Sylvan Lake resident recounts family’s history in new book

“O Canada Here We Come” is the story of Nicolas Andreef and his family’s journey to Canada

The history of a Sylvan Lake settler has been documented in a new book, written by a family member.

Shirley Andreeff wrote “O Canada Here We Come” wrote the book with her family in mind, as the book is about her husband’s father, Nicolas Andreeff.

The book recounts the life of Pepe, as he was known in his family – which is French for grandfather – and his family’s journey from Russia to France to Canada.

“I did it for my grandkids,” said Andreeff. “It is more to let them know and learn the story.”

Andreeff said she had always had a love of history, and coming across old photos and documentation sparked her interest right away.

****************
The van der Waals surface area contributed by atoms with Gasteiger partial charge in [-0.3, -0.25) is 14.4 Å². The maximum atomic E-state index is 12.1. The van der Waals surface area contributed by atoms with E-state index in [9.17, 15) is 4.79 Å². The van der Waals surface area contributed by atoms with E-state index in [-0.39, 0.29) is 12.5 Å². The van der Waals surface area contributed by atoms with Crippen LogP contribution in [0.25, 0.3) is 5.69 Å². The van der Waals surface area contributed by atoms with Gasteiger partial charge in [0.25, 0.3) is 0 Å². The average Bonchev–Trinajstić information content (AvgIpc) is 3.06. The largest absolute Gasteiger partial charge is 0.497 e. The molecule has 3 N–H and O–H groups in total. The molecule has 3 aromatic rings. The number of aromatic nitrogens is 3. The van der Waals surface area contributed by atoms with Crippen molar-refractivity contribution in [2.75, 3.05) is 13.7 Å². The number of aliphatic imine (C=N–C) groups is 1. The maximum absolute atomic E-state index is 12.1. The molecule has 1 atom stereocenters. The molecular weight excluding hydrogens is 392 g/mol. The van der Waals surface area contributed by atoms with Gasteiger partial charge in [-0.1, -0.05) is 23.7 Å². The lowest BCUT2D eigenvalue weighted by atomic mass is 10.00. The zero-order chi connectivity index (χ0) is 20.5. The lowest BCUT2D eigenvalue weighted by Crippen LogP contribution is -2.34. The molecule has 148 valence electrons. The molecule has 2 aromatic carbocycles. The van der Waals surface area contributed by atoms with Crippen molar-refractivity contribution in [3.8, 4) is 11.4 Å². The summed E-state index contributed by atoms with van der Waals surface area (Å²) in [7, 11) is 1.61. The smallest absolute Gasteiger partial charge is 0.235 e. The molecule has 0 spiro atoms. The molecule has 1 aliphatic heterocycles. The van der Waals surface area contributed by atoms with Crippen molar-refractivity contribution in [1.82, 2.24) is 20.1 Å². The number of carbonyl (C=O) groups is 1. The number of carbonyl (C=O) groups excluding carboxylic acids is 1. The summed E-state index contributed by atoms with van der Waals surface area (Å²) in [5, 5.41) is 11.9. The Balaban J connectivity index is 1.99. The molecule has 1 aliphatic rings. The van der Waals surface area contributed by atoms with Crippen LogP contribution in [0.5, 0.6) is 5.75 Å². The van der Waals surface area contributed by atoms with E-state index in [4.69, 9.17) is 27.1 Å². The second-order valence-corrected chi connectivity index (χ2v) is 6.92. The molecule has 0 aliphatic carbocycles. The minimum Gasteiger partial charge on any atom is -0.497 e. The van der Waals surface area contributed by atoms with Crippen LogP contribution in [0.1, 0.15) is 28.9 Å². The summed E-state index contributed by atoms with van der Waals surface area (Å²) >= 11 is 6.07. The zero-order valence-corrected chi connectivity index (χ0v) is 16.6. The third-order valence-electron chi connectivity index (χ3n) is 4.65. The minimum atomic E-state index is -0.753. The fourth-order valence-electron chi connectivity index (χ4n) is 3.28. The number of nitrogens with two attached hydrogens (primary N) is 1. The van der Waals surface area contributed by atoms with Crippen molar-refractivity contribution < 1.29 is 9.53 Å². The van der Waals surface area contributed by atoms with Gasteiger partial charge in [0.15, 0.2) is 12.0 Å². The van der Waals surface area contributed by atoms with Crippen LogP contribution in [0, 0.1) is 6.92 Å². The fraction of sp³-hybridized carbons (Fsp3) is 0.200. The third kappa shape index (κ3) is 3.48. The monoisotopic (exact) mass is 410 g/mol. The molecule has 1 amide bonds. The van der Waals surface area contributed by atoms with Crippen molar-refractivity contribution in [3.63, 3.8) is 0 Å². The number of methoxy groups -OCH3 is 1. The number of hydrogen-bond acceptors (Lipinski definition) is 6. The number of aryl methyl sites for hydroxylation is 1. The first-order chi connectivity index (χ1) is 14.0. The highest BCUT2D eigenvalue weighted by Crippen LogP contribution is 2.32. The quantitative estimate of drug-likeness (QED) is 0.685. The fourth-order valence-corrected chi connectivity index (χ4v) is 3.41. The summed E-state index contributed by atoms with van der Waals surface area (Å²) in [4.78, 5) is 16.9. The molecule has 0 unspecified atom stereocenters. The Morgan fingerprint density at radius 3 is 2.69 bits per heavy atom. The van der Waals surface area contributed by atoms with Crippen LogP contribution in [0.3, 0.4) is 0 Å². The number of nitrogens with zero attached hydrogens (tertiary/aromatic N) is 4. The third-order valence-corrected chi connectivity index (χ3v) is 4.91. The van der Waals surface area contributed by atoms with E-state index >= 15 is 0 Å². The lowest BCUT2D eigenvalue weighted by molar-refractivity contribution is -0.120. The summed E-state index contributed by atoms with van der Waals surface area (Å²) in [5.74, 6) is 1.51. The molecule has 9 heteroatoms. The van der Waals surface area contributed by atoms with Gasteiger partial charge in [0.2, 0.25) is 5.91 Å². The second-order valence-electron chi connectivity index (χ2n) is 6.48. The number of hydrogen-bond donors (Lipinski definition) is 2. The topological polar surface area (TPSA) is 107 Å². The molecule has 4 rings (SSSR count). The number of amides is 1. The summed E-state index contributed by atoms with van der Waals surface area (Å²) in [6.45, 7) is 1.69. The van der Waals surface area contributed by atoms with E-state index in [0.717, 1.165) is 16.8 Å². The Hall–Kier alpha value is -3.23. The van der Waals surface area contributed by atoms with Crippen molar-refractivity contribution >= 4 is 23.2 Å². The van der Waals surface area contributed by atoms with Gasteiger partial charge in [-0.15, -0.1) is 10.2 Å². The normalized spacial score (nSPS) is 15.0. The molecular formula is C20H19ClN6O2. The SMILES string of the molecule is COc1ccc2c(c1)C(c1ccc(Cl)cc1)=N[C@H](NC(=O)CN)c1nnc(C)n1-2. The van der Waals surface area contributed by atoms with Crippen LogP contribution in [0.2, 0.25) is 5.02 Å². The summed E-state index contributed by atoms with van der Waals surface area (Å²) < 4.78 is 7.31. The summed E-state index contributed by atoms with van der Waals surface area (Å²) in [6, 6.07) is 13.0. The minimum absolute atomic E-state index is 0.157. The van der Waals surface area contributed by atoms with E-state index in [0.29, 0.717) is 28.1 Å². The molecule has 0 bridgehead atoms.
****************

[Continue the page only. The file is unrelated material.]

Her father-in-law’s family took many photos throughout their journey, and kept them all.

When Andreeff came across the photos she was hooked right away.

“They had a really good camera, for that time, and took pictures all the time,” said Andreeff.

The book, which details the family’s arduous journey, is full of photos, including a photo of the family on the cover.

Harley Hay, Andreeff’s son-in-law and editor, said the book is unique thanks to Andreeff’s writing style.

“She is telling the story of this family, her family, but is also putting it into context with history of the time,” said Hay.

“O Canada Here We Come” starts with an introduction to communism before going into the life of Pepe, beginning in Russia.

Andreeff even details when her father-in-law first began smoking, at the tender age of six, and continued with the habit into his senior years while living in Sylvan Lake and Central Alberta.

The book also details the family’s move to France, as a refugee, and how Pepe met his wife, Anna Barbot, whom the family called Meme.

The book continues on do explain how the family lived during World War II.

“It wasn’t an easy life,” said Andreeff. “There is a photo that shows a bomb that was dropped on them and landed between two houses, without detonating.”